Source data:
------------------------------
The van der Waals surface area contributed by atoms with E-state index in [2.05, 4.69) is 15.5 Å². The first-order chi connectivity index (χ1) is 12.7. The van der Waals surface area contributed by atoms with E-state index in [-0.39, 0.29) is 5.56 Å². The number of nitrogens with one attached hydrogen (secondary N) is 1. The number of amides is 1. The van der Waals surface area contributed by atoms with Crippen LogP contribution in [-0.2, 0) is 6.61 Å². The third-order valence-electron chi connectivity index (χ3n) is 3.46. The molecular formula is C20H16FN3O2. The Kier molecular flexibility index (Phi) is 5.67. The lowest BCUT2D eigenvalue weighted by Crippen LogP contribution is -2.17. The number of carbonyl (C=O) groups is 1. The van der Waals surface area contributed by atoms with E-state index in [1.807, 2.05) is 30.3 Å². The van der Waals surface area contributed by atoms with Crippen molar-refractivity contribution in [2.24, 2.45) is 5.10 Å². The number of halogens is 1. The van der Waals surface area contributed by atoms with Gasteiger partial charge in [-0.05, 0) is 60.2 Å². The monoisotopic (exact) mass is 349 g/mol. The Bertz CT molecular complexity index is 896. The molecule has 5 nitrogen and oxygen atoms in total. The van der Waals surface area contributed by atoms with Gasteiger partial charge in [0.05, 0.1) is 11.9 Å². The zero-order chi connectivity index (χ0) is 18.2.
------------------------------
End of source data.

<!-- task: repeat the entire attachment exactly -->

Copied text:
The van der Waals surface area contributed by atoms with E-state index in [2.05, 4.69) is 15.5 Å². The first-order chi connectivity index (χ1) is 12.7. The van der Waals surface area contributed by atoms with E-state index in [-0.39, 0.29) is 5.56 Å². The number of nitrogens with one attached hydrogen (secondary N) is 1. The number of amides is 1. The van der Waals surface area contributed by atoms with Crippen LogP contribution in [-0.2, 0) is 6.61 Å². The third-order valence-electron chi connectivity index (χ3n) is 3.46. The molecular formula is C20H16FN3O2. The Kier molecular flexibility index (Phi) is 5.67. The lowest BCUT2D eigenvalue weighted by Crippen LogP contribution is -2.17. The number of carbonyl (C=O) groups is 1. The van der Waals surface area contributed by atoms with E-state index in [1.807, 2.05) is 30.3 Å². The van der Waals surface area contributed by atoms with Crippen molar-refractivity contribution in [2.24, 2.45) is 5.10 Å². The number of halogens is 1. The van der Waals surface area contributed by atoms with Gasteiger partial charge in [-0.05, 0) is 60.2 Å². The monoisotopic (exact) mass is 349 g/mol. The Bertz CT molecular complexity index is 896. The molecule has 5 nitrogen and oxygen atoms in total. The van der Waals surface area contributed by atoms with Gasteiger partial charge in [0.05, 0.1) is 11.9 Å². The zero-order chi connectivity index (χ0) is 18.2.